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Amsterdam’s houseboats have become a choice form of accommodation to many tourists, wanting to experience the Dutch lifestyle on the water.
Back in the 60s and 70s many old cargo boats were restored and converted into houseboats (called woonschepen), but today there are houseboats built specifically with the living-on-water lifestyle in mind. Also, initially, it was the accommodation for artists or the not so well-off community. Those days are long gone, and houseboats can be just as pricey as a traditional house on the land.
A woonark is not motorized and built on a floating pontoon. Some of these house arks are the perfect picture themselves, with adjoining terraces and gardens. Just like a traditional house, they have a specific address “anchored” to their mooring site which is legalized by a ligplaats permit. You can’t swop mooring with your neighbor or a friend further down the canal unless pre-approved by the city’s aesthetic committee.
The Houseboat Museum on Amsterdam’s Prinsengracht is well worth a visit if you’re interested in this kind of lifestyle but not fortunate enough to experience it. There is a boat (built 1914) on display occupied by a Dutch family for more than 20 years, which gives you great insight into their lifestyle.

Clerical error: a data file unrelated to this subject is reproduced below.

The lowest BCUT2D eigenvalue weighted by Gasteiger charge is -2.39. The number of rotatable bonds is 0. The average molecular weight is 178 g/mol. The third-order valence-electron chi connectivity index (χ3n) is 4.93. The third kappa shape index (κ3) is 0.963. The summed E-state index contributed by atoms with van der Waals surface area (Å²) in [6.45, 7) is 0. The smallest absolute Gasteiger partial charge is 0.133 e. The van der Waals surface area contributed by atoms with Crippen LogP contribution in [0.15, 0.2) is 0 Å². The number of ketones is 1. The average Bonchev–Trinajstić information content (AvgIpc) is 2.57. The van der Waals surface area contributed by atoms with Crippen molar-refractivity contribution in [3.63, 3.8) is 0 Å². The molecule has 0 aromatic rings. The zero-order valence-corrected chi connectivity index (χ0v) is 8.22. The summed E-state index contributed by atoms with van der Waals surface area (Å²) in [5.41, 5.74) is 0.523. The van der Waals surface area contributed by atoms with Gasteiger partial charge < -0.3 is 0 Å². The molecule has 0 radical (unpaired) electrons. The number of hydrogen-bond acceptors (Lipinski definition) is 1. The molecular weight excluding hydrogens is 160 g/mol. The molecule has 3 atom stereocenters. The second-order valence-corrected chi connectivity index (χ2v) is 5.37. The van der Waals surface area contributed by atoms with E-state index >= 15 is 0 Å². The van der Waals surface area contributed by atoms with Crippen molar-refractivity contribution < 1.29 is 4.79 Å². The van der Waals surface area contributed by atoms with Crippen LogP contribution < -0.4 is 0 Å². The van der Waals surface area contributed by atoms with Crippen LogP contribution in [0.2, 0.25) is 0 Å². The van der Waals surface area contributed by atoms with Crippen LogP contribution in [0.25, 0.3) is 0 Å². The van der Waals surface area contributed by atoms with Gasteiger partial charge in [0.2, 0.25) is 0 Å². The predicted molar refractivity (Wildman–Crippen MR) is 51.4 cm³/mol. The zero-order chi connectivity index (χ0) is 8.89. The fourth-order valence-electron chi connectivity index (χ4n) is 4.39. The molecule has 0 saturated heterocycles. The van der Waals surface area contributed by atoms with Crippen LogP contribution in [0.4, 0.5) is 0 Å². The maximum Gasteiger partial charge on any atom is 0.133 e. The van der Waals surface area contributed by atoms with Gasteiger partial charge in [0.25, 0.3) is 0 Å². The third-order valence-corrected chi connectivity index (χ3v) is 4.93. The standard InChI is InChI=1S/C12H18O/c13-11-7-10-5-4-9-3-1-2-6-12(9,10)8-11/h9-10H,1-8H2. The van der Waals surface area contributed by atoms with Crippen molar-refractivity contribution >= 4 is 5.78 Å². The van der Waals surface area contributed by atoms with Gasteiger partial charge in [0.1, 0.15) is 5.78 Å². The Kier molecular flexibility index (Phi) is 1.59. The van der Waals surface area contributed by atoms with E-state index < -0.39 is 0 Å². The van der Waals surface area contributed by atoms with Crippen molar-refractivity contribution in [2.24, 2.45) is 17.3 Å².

Many moons ago the houseboats dumped waste into the canals, but no more. It is now a legal requirement to be connected to sewerage systems, so the canals’ water quality maintains its fairly good rating.
The houseboats are currently capped at 2,500 to prevent over-crowding on the canals.
Houseboat owners have no lack of house-chores. These boats require maintenance almost all year round, so DIY skills are a great advantage when living on the canals.
For more information about Amsterdam’s Houseboats you may want to head to www.barges.org
The IJburg neighborhood in Amsterdam covers a series of artificial islands. The islands have steel houses built on buoyant concrete foundations, anchored and connected by various jetties, serving as floating walkways.